More than anything this is the one album that was the backdrop to my dysfunctional teenage years in Cambridge and Manchester.

I'm playing the vinyl today for the first time in ... actually years.

Of course I always play Bowie, it's on Deezer and I have that many boxed sets of CDs that it's just silly. But today I'm playing the album, in fact it's the same piece that of vinyl that I bought in 1972 with my limited allowance. I pulled it off the shelf yesterday as my sister from Brisbane was in town and I thought it would be cute to play her the selfsame black disc that so pervaded my sense of self when we were a familial denucleated pair of siblings left alone in the house after our mother died and our father was working overseas.

It was her sixteenth birthday party that comes to mind first. I suppose I was thirteen and the party was truly out of hand. The cars of all the strangers that we had invited and all the strangers they had invited blocked the little street of Kings Grove in Barton and went all the way around the corner. The pot smoke was so thick that you couldn't see your way through the rooms or the back garden.

Side two of Ziggy Stardust was being played at the maximum register on the Bakelite knob of the HMV record player with optional stereo speaker.

Then the police came, in five black Mariahs with potentially hostile intent as the neighbours battened down and rang for help.

Thus my first negotiation with authority was as the young teenage householder with the very glittery uniformed and respectable senior constable who came to the door to assess wether to forcibly close down the proceedings ... my elder sister having become incapacitated. He was very polite and ... sensible. I was overtly cooperative and not at all encouraging of a confrontation. He chose to wait outside with his squadron of cars and constables while there was a hurried exodus from the house.

As the people left they divested themselves of packages of silver foil and curious pipes into the roses and over the fences into the neighbours gardens. As " Hang on to yourself" played a wave of Ford Cortinas and BSA Bantams left our street and headed off into the night leaving a diehard group of fifty or so in the house who were too wasted to care wether the police took them away or not.

It was too much for me, when the police cars then left in the wake of the major group of party goers I needed to go and find somewhere alone to have an anxiety attack.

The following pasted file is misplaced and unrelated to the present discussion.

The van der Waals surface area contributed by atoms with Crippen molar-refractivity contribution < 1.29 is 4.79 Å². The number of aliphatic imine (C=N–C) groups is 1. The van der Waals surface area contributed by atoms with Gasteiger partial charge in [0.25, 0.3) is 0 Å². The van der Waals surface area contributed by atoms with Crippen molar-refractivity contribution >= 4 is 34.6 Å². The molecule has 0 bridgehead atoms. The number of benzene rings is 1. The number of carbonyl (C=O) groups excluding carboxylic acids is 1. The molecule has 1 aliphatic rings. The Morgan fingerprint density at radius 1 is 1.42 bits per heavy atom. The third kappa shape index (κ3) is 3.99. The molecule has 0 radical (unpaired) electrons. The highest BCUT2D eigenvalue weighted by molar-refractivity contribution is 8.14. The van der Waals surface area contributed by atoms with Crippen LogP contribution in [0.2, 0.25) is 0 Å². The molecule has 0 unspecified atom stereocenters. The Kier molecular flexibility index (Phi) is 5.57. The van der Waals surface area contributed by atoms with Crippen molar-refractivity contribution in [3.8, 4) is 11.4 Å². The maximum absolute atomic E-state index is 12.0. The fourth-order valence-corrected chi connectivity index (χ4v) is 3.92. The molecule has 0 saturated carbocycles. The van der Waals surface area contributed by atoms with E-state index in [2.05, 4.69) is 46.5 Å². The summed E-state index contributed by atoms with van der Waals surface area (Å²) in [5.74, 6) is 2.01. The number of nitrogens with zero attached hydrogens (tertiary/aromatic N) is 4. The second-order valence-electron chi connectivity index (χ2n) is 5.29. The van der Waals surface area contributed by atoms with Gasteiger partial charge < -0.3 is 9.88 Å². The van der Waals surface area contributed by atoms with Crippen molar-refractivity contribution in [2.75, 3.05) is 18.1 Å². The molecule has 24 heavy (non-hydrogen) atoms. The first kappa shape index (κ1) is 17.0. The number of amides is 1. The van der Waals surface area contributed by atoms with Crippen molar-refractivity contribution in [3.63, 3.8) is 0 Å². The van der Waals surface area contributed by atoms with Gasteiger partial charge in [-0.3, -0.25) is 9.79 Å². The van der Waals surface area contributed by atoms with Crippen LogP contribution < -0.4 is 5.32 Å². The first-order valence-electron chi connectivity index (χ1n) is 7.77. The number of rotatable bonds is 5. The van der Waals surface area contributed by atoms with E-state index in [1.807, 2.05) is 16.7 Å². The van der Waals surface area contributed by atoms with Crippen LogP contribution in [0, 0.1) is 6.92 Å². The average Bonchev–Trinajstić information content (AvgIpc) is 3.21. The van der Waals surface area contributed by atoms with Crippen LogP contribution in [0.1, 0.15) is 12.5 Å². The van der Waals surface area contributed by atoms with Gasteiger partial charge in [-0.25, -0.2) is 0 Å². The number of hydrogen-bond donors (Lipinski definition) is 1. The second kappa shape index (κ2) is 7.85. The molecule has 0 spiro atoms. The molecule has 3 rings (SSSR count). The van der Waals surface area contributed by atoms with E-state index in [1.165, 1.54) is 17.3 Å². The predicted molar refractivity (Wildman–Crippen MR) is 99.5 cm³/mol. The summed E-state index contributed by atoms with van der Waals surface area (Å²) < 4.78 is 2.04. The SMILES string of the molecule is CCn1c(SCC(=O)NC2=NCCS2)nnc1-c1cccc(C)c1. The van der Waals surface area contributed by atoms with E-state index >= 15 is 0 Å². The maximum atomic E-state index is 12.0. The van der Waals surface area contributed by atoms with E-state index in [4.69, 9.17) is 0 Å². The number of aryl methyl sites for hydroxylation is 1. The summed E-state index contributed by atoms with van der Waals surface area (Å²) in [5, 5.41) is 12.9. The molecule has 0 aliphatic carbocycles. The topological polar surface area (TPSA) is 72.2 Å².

Suffragette city was playing full loud still when the kindly neighbour walking his dog came across me lying down on a grass path in a field behind the house on the dark night. It was very hard to explain what I was doing there.

The party people in the home became gradually immobile in piles of tangled limbs and I trod amongst them until daylight vainly trying to rescue things of value.

Sunrise showed a wreckaged childhood home and very unfortunate odours. Our wonderfully solicitous neighbour had gathered together all the packages and paraphernalia and presented it to me over the fence "in case the owners came back for them" and searching the trampled rose garden kept our hippy friends stoned for weeks.

The really remarkable thing about this album I'm playing now is how simply brilliant it sounds. I'm using a spindleless Roksan Xerxes turntable with an Ortofon Cadenza Black Moving Coil cartridge through a Rega IOS Phono Stage.

There is a PS Audio BHK pre and power Amplifier into a pair of Monitor Audio Platinum PL500 loudspeakers, and yes, this system is a McClaren F1 by comparison to the Austin A35-like HMV autoloader gramophone with 78rpm option that gouged the record that night in 1972. But the presence, the actual absence of surface noise, and the feeling of a glam Bowie singing in my room and echoing across the ages is is simply amazing. A journey in music, time, and space.

Playing Sufragette City though ... I am once again lying on the ground on a path in an field trying to control my breathing and bursting anxieties of bedrugged adolescence as the neighbours dog finds me. I'm not sure listening to it like this is helping me move on ... but it is amazing ...